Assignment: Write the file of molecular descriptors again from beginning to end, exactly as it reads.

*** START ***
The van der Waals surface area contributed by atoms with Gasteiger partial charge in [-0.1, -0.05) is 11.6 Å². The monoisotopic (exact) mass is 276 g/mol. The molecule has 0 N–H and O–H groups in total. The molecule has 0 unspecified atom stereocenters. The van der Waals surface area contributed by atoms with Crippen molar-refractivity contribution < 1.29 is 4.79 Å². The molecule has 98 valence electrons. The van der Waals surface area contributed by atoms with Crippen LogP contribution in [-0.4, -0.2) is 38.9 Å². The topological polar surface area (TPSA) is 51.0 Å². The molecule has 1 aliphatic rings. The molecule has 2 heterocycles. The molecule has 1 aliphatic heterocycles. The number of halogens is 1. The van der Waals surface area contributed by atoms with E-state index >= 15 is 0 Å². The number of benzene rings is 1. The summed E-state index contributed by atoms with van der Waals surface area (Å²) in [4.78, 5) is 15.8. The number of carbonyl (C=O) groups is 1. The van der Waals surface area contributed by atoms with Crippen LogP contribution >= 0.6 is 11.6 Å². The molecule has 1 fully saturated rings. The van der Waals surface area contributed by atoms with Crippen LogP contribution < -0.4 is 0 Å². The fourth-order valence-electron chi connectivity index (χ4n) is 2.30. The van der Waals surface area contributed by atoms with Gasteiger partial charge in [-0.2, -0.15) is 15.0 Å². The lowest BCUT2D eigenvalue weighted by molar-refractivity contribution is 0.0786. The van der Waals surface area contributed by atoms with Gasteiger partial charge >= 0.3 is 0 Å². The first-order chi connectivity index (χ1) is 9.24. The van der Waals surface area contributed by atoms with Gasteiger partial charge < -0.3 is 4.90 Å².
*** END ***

The van der Waals surface area contributed by atoms with Gasteiger partial charge in [-0.1, -0.05) is 11.6 Å². The monoisotopic (exact) mass is 276 g/mol. The molecule has 0 N–H and O–H groups in total. The molecule has 0 unspecified atom stereocenters. The van der Waals surface area contributed by atoms with Crippen molar-refractivity contribution < 1.29 is 4.79 Å². The molecule has 98 valence electrons. The van der Waals surface area contributed by atoms with Crippen LogP contribution in [-0.4, -0.2) is 38.9 Å². The topological polar surface area (TPSA) is 51.0 Å². The molecule has 1 aliphatic rings. The molecule has 2 heterocycles. The molecule has 1 aliphatic heterocycles. The number of halogens is 1. The van der Waals surface area contributed by atoms with E-state index >= 15 is 0 Å². The number of benzene rings is 1. The summed E-state index contributed by atoms with van der Waals surface area (Å²) in [4.78, 5) is 15.8. The number of carbonyl (C=O) groups is 1. The van der Waals surface area contributed by atoms with Crippen LogP contribution >= 0.6 is 11.6 Å². The molecule has 1 fully saturated rings. The van der Waals surface area contributed by atoms with Crippen LogP contribution < -0.4 is 0 Å². The fourth-order valence-electron chi connectivity index (χ4n) is 2.30. The van der Waals surface area contributed by atoms with Gasteiger partial charge in [-0.2, -0.15) is 15.0 Å². The lowest BCUT2D eigenvalue weighted by molar-refractivity contribution is 0.0786. The van der Waals surface area contributed by atoms with Gasteiger partial charge >= 0.3 is 0 Å². The first-order chi connectivity index (χ1) is 9.24. The van der Waals surface area contributed by atoms with Gasteiger partial charge < -0.3 is 4.90 Å².